Rob Squire, Head-Over-Heels, #96
Those old running lights are pretty wimpy for visibility. If you really like the look, put them in, but don't connect them. Running lights at the masthead are only legal for sailing. If you are motoring, you must use a deck level light system, however you can use an all around white at the mast head for a combination stern/steaming light.
This goes back a ways, but I was motoring across the bay about midnight and thought I saw a nav light nearby. Lost in the backdrop of the city was a sailboat with lights of the same vintage as the Triton light. It was nearly not visible in the abundant light of the bay area.
At that time I was running Aqua Signal series 25 lights. They are better than the stock Triton light, but I felt a little small even though they were placed on the pulpits. Another aspect of the series 25 light was that bulb replacement required a small screwdriver and the removal of two small screws to pull the covers. No doubt about my ability to drop those in the water!!!!
I upgraded to series 40 lights with 25 watt bulbs for motoring and a 10 watt tricolor for sailing. These lights are very visible and the bulbs are easy to change.
A.J. Matthews, Ay Mon, #605
As a former Coast Guard Investigating Officer for Marine Casualties, I must state that any departure from the rules will spell trouble should you become involved in a collision or other incident while underway. When you install or maintain your lights, make sure they meet the specifications as outlined in COMDTINST M16672.2E (Navigation Rules). That said, if the lights are original equipment at the time of manufacture, then they are considered to be in compliance on an un-inspected vessel.
I do agree with having a back-up plan for lighting. I personally have a Aquameter Tri-color/Anchor light at the top of my mast. I like burning one bulb as opposed to three (power consumption) and I have installed a three-position switch in the stock panel to make my choice.
For additional back-up, I carry a set of those D-cell battery navigation lights. Even if I have a total power failure, I can rig these lights even with a roll of 100 MPH Tape (Duct tape) and keep going. For my anchor light, I use a Guest 6-volt lantern with a daylight switch. Talk about idiot proof! The only negative is that by hanging it in the rigging it obscures a portion of the light that is in font of or behind the mast. That said, this area is very small and nearly un-noticeable from a distance of 100-yards or greater.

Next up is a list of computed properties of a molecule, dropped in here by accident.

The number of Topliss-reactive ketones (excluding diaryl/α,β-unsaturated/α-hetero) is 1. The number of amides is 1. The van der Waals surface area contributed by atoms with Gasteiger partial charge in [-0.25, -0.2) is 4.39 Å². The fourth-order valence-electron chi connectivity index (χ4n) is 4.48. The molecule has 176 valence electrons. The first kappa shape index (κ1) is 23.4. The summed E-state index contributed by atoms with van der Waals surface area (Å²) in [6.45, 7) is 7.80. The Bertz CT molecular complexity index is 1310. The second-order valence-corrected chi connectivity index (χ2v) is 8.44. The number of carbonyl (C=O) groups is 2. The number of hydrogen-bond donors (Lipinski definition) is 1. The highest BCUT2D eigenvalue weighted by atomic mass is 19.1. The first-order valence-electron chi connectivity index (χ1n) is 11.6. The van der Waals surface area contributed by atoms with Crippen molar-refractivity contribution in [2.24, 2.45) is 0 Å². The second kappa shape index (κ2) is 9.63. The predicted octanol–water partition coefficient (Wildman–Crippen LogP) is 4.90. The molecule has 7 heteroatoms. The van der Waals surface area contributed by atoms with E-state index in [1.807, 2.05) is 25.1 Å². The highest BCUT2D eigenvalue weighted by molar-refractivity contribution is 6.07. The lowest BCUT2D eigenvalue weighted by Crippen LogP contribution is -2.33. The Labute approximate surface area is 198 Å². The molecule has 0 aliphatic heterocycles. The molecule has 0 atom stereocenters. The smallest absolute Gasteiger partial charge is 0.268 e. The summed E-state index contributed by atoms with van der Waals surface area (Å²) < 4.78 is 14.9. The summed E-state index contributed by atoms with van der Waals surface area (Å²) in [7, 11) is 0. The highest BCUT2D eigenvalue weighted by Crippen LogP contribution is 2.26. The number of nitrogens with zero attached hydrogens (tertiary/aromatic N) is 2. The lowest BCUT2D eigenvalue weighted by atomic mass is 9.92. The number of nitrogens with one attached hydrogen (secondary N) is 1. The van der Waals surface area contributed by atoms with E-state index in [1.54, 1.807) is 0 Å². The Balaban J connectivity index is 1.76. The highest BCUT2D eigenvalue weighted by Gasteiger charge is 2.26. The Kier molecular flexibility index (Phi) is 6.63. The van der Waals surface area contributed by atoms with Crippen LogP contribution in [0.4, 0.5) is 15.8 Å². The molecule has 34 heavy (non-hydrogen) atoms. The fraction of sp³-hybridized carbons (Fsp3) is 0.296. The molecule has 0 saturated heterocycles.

As a Chief Boatswain's Mate, the one thing that drives me nuts when I am underway is looking at improperly configured lights. Many of the Skippers at my club even try of justify their use of their anchor lights to illuminate their Windex at night. Now if that vessel were to collide with another properly configured vessel during a race, guess who is going to loose the protest and get the repair bill?
I am reading backwards today....A bit of clarification concerning lights:
A Steaming Light is a Masthead Light. In other words, the Masthead is the Front of the mast as opposed to the Top of the mast. I know, it can be confusing (see Rule 21). The arc of light is 225 degrees (112.5 degrees on either side of the centerline.
The stern light produces an arc of 135 degrees. If you do the math, 135 + 225 = 360. See?
Bow lights are really Side lights. You can only put them on the Bow for vessels less than 20 meters. Their arc of visibility are 112.5 degrees for each color (i wonder where I saw that before).
For our boats, our Masthead/Steaming lights must be visible from a distance of at least 2-miles, while our side lights must be visible from a distance of 1-mile. The Aquasignal Tricolor light (which is an optional light) beats all of that, especially if you go to the 40-Series.